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Henry PURCELL (1659 - 1695): "Royal Welcome Songs for King Charles II, Volume II"

The Sixteen
Dir: Harry Christophers

rec: Kine 27 - 29, 2017, London, Church of St Augustine, Kilburn
Coro - COR16173 ( 2019) (72'27")
Liner-notes: E; lyrics - no translations
Cover, track-list & booklet
Scores
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From hardy climes and dangerous toils of war (Wedding Ode for Prince George and Princess Anne) (Z 325); From silent shades, and the Elysian groves (Bess of Bedlam) (Z 370); Hear my prayer, O Lord (Z 15); In thee, O Lord, do I put my trust (Z 16); Lord, how long with thou be angry (Z 25); O solitude, my sweetest choice (Z 406); Off all the instruments that are (Z 263); Pavan of four parts in g minor (Z 752); Plung'd in the confines of despair (Z 142); Welcome to all the pleasures (Ode for St Cecilia's Day) (Z 339)

Katy Hill, Kirsty Hopkins, soprano; Daniel Collins, alto; Jeremy Budd, Mark Dobell, George Pooley, tenor; Ben Davies, Stuart Young, bass; Sarah Sexton, Sarah Moffatt, Sophie Barber, Daniel Edgar, Jean Paterson, Ellen O'Dell, violin; Martin Kelly, Stefanie Heichelheim, Katie Heller, viola; Joseph Crouch, Imogen Seth-Smith, Jonathan Rees, cello; Frances Kelly, harp; David Miller, theorbo; Alastair Ross, harpsichord, organ

As Henry Purcell was the most famous and most celebrated composer of his time in England, it was his duty to write the music for state events and for the monarchy. This resulted in a number of Odes or Songs for New Year or for birthdays. A few years ago Harry Christophers started a project which includes the recording of Purcell's complete output in this genre. Rather than confining himself to this kind of works, as Robert King did in his complete recording for Hyperion, Christophers mixes the Odes with other pieces from Purcell's oeuvre. So far two discs have been released. The project opened with 'Royal Welcome Songs for King James II' and the disc under review here is the second volume devoted to Welcome Songs for Charles II (the first has not come my way).

For those readers who are not acquainted with English history of the 17th century, it is useful to add some information about Charles II. "[He] was the eldest surviving child of Charles I of England, Scotland and Ireland and Henrietta Maria of France. After Charles I's execution at Whitehall on 30 January 1649, at the climax of the English Civil War, the Parliament of Scotland proclaimed Charles II king on 5 February 1649. However, England entered the period known as the English Interregnum or the English Commonwealth, and the country was a de facto republic led by Oliver Cromwell. Cromwell defeated Charles II at the Battle of Worcester on 3 September 1651, and Charles fled to mainland Europe. Cromwell became virtual dictator of England, Scotland and Ireland. Charles spent the next nine years in exile in France, the Dutch Republic and the Spanish Netherlands. A political crisis that followed the death of Cromwell in 1658 resulted in the restoration of the monarchy, and Charles was invited to return to Britain. On 29 May 1660, his 30th birthday, he was received in London to public acclaim" (Wikipedia).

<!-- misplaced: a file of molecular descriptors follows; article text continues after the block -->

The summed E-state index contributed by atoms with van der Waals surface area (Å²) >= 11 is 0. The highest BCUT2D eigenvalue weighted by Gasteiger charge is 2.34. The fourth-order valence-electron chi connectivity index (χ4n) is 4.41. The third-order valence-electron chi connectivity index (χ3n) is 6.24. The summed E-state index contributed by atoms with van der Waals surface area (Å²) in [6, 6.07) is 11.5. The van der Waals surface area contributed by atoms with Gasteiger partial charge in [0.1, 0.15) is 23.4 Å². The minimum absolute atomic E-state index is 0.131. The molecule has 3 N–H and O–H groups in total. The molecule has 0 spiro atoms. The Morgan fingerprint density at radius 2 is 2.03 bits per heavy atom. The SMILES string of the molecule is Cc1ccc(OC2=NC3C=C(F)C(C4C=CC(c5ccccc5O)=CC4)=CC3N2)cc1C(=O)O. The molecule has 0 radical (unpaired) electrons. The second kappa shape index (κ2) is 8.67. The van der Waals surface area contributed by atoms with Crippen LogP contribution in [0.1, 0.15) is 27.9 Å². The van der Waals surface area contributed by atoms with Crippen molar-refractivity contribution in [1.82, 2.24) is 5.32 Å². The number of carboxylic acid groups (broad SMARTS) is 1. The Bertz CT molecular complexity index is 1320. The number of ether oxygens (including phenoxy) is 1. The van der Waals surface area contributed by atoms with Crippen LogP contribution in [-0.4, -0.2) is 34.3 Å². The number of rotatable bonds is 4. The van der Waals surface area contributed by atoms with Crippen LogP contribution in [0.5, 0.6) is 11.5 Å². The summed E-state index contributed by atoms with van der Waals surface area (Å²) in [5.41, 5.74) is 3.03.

One wonders why this disc is presented as including welcome songs for Charles II, as neither of the two odes performed here are specifically written for him. Welcome to all the pleasures is an Ode for St Cecilia's Day, whereas From hardy climes was composed at the occasion of the marriage of Princess Anne, daughter of Charles's younger brother James, and Prince George of Denmark in 1683. It is true that all the pieces included here date from the time of Charles II's rule, but that is not the same.

In the course of history quite a number of compositions have been written in honour of St Cecilia, the patroness of music. According to tradition she was of aristocratic origin, and at a young age had been forced to marry someone from another aristocratic family in Rome. She was a Christian, and when her husband converted to Christianity, both died as martyrs around 230. This story is hard to prove, and even the very existence of St Cecilia has been questioned. It is also not quite clear for what reason she was associated with music. St Cecilia's Day was celebrated on 22 November. There are some differences of opinion in regard to the year that the celebration of St Cecilia's Day with a specially composed Ode started. Anthony Hicks, in the liner-notes to Robert King's recording of Handel's Ode for St Cecilia's Day (Hyperion, 2004), states that 1683 was the first year such a celebration took place, organised by 'The Musical Society'. This means that Welcome to all the pleasures was the first work written for such an occasion.

The text of this Ode was written by Christopher Fishburn, an amateur poet and composer; eight songs from his pen were included in Playford's Choice Ayres and Songs. The same publisher printed Purcell's Ode in 1684. The work opens with a symphony, and then a trio of two tenors and bass sings the first verse: "Welcome to all the pleasures that delight, of ev'ry sense, the grateful appetite". Then follows a song for alto over a ground bass: 'Here the deities approve'. It is one of Purcell's songs from a larger piece which are often performed separately. In the next section, 'While joys celestial - Then lift up your voices', trios alternate with tutti episodes. A tenor solo, 'Beauty, thou scene of love', leads to the concluding section, 'In a consort of voices', which opens with another tenor solo and ends with a tutti section. In comparison with Purcell's more famous Ode for St Cecilia's Day, Hail, bright Cecilia of 1694, this is a rather modest and intimate piece, whose instrumental scoring is confined to strings and basso continuo. The latter often end a section with a ritornello.